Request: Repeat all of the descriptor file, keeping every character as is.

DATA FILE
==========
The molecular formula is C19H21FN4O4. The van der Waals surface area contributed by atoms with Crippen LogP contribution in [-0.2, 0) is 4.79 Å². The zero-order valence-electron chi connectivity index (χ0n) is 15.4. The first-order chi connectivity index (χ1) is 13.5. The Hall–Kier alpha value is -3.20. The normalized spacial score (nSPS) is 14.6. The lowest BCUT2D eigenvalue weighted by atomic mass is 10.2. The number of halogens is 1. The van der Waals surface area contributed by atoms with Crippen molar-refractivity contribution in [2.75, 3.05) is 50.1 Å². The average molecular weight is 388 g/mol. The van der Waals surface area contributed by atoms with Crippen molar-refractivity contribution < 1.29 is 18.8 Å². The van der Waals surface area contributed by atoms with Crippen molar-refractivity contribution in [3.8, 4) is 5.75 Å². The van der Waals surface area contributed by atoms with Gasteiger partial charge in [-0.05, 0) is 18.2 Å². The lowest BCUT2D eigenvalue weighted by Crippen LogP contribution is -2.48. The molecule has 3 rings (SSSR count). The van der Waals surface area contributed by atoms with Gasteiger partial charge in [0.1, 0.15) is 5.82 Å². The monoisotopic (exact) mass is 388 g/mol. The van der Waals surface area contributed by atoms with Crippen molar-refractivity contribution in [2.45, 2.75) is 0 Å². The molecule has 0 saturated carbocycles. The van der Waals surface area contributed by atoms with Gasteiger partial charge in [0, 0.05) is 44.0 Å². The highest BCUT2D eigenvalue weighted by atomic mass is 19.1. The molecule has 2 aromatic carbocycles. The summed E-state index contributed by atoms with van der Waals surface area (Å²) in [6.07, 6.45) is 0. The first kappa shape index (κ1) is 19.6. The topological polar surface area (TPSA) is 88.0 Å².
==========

The molecular formula is C19H21FN4O4. The van der Waals surface area contributed by atoms with Crippen LogP contribution in [-0.2, 0) is 4.79 Å². The zero-order valence-electron chi connectivity index (χ0n) is 15.4. The first-order chi connectivity index (χ1) is 13.5. The Hall–Kier alpha value is -3.20. The normalized spacial score (nSPS) is 14.6. The lowest BCUT2D eigenvalue weighted by atomic mass is 10.2. The number of halogens is 1. The van der Waals surface area contributed by atoms with Crippen molar-refractivity contribution in [2.75, 3.05) is 50.1 Å². The average molecular weight is 388 g/mol. The van der Waals surface area contributed by atoms with Crippen molar-refractivity contribution < 1.29 is 18.8 Å². The van der Waals surface area contributed by atoms with Crippen molar-refractivity contribution in [3.8, 4) is 5.75 Å². The van der Waals surface area contributed by atoms with Gasteiger partial charge in [-0.05, 0) is 18.2 Å². The lowest BCUT2D eigenvalue weighted by Crippen LogP contribution is -2.48. The molecule has 3 rings (SSSR count). The van der Waals surface area contributed by atoms with Gasteiger partial charge in [0.1, 0.15) is 5.82 Å². The monoisotopic (exact) mass is 388 g/mol. The van der Waals surface area contributed by atoms with Crippen molar-refractivity contribution in [2.45, 2.75) is 0 Å². The molecule has 0 saturated carbocycles. The van der Waals surface area contributed by atoms with Gasteiger partial charge in [0, 0.05) is 44.0 Å². The highest BCUT2D eigenvalue weighted by atomic mass is 19.1. The molecule has 2 aromatic carbocycles. The summed E-state index contributed by atoms with van der Waals surface area (Å²) in [6.07, 6.45) is 0. The first kappa shape index (κ1) is 19.6. The topological polar surface area (TPSA) is 88.0 Å².